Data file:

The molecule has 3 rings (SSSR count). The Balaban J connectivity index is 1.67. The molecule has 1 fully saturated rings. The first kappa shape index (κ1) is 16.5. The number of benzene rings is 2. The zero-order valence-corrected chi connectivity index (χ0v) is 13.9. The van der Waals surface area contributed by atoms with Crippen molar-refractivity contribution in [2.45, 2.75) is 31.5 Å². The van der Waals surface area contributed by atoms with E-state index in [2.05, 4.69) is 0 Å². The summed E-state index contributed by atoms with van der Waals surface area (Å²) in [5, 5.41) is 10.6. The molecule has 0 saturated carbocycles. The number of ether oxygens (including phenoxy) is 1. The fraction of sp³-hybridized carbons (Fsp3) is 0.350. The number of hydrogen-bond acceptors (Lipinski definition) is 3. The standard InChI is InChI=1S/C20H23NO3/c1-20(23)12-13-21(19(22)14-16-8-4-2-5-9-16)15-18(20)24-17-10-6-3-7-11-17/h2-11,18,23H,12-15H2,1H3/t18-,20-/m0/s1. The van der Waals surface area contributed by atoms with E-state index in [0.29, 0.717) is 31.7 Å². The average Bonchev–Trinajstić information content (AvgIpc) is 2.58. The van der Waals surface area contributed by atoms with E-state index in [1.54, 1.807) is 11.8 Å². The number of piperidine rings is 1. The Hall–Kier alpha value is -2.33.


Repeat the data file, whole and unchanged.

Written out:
The molecule has 3 rings (SSSR count). The Balaban J connectivity index is 1.67. The molecule has 1 fully saturated rings. The first kappa shape index (κ1) is 16.5. The number of benzene rings is 2. The zero-order valence-corrected chi connectivity index (χ0v) is 13.9. The van der Waals surface area contributed by atoms with Crippen molar-refractivity contribution in [2.45, 2.75) is 31.5 Å². The van der Waals surface area contributed by atoms with E-state index in [2.05, 4.69) is 0 Å². The summed E-state index contributed by atoms with van der Waals surface area (Å²) in [5, 5.41) is 10.6. The molecule has 0 saturated carbocycles. The number of ether oxygens (including phenoxy) is 1. The fraction of sp³-hybridized carbons (Fsp3) is 0.350. The number of hydrogen-bond acceptors (Lipinski definition) is 3. The standard InChI is InChI=1S/C20H23NO3/c1-20(23)12-13-21(19(22)14-16-8-4-2-5-9-16)15-18(20)24-17-10-6-3-7-11-17/h2-11,18,23H,12-15H2,1H3/t18-,20-/m0/s1. The van der Waals surface area contributed by atoms with E-state index in [0.29, 0.717) is 31.7 Å². The average Bonchev–Trinajstić information content (AvgIpc) is 2.58. The van der Waals surface area contributed by atoms with E-state index in [1.54, 1.807) is 11.8 Å². The number of piperidine rings is 1. The Hall–Kier alpha value is -2.33.